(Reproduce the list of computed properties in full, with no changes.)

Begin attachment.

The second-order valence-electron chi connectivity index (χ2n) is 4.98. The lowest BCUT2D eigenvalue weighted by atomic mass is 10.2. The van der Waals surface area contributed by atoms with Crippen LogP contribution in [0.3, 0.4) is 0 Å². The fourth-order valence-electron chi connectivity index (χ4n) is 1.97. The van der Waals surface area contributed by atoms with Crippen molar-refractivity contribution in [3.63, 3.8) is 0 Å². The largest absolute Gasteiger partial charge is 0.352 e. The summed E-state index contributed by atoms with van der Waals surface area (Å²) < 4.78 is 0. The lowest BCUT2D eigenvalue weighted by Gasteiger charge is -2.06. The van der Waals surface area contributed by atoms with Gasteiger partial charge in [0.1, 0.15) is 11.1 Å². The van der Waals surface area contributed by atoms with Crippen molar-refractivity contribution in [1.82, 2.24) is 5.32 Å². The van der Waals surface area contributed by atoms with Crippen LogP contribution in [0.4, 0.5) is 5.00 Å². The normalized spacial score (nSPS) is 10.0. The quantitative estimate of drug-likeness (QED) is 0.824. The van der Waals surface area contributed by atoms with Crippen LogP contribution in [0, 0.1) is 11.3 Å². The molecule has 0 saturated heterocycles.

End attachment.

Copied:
The second-order valence-electron chi connectivity index (χ2n) is 4.98. The lowest BCUT2D eigenvalue weighted by atomic mass is 10.2. The van der Waals surface area contributed by atoms with Crippen LogP contribution in [0.3, 0.4) is 0 Å². The fourth-order valence-electron chi connectivity index (χ4n) is 1.97. The van der Waals surface area contributed by atoms with Crippen molar-refractivity contribution in [3.63, 3.8) is 0 Å². The largest absolute Gasteiger partial charge is 0.352 e. The summed E-state index contributed by atoms with van der Waals surface area (Å²) < 4.78 is 0. The lowest BCUT2D eigenvalue weighted by Gasteiger charge is -2.06. The van der Waals surface area contributed by atoms with Gasteiger partial charge in [0.1, 0.15) is 11.1 Å². The van der Waals surface area contributed by atoms with Crippen molar-refractivity contribution in [1.82, 2.24) is 5.32 Å². The van der Waals surface area contributed by atoms with Crippen LogP contribution in [0.4, 0.5) is 5.00 Å². The normalized spacial score (nSPS) is 10.0. The quantitative estimate of drug-likeness (QED) is 0.824. The van der Waals surface area contributed by atoms with Crippen LogP contribution in [0, 0.1) is 11.3 Å². The molecule has 0 saturated heterocycles.